The complications of dynamic ad insertion is one factor keeping local broadcasters from making a bigger run at OTT. But with the promise of higher CPMs from ad targeting as motivation, broadcasters and vendors say solutions are on the horizon.
One of the early adopters of the service that delivers broadcast programming over the internet, Gray has now become an investor, joining CBS, the NAB and the Consumer Technology Association.
TV Everywhere and OTT technologies create new opportunities for broadcasters to reach viewers with tailored programming and commercials, augmenting their advertising and retrans revenue streams. But these new business opportunities do not come without technical challenges. One of the biggest is ad-blocking software, which has given heartburn to many online content publishers.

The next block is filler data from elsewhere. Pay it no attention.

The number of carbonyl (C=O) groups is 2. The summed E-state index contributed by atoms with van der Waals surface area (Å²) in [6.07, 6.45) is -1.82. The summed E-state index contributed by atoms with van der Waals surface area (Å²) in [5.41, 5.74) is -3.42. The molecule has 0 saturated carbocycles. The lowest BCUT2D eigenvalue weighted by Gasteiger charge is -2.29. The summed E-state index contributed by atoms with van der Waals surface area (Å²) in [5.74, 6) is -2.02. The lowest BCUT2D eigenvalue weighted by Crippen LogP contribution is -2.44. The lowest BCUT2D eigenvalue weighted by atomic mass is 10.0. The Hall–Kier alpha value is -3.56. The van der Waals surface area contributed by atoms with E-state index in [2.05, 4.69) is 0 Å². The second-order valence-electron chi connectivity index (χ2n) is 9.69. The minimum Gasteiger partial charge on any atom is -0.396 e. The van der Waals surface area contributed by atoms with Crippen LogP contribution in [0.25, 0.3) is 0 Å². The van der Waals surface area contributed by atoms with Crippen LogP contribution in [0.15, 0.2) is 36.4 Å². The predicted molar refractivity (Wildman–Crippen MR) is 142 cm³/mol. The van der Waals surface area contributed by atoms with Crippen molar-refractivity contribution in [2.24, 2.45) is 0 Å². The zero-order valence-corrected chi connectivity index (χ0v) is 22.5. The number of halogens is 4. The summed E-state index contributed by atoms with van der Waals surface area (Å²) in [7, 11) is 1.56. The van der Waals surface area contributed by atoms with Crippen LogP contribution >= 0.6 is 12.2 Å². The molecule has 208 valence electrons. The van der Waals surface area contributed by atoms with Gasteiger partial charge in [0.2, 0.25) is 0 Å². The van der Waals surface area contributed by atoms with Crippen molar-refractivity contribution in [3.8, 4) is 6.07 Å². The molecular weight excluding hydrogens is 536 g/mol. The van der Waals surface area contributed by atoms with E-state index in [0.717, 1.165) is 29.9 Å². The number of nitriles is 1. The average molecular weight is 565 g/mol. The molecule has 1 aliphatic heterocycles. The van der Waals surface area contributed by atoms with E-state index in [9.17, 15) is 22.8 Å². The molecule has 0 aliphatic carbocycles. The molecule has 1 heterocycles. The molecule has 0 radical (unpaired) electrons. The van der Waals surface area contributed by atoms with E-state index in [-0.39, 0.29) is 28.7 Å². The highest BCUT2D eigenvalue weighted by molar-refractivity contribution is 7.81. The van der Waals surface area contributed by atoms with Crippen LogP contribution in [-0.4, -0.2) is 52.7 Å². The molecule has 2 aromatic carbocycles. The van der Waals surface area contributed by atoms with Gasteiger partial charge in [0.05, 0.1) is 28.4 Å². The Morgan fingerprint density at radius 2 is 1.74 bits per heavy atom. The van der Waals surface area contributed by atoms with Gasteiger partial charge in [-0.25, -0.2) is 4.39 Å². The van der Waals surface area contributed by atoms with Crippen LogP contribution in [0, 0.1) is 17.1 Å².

The five-year-old company, which is part owned by CBS, has been working with the CBS O&Os and affiliates in preparation for the launch of the network’s online video service. To participate, each station must equip itself with a Syncbox server, which digitizes and compresses the station’s signal and then passes it along to the Syncbak Dynamic Rights Resolution Engine in the cloud that determines who gets to access it.
Consumers who download the mobile Syncbak app to their tablets or smartphones may now watch their local Gray stations’ programming, except for network fare.
Entrepreneurs are competing over best way to deliver live local TV to smartphones, tablets and other Internet devices.
A successful test with Nielsen brings broadcasters another step closer to monetizing content using Syncbak’s streaming technology.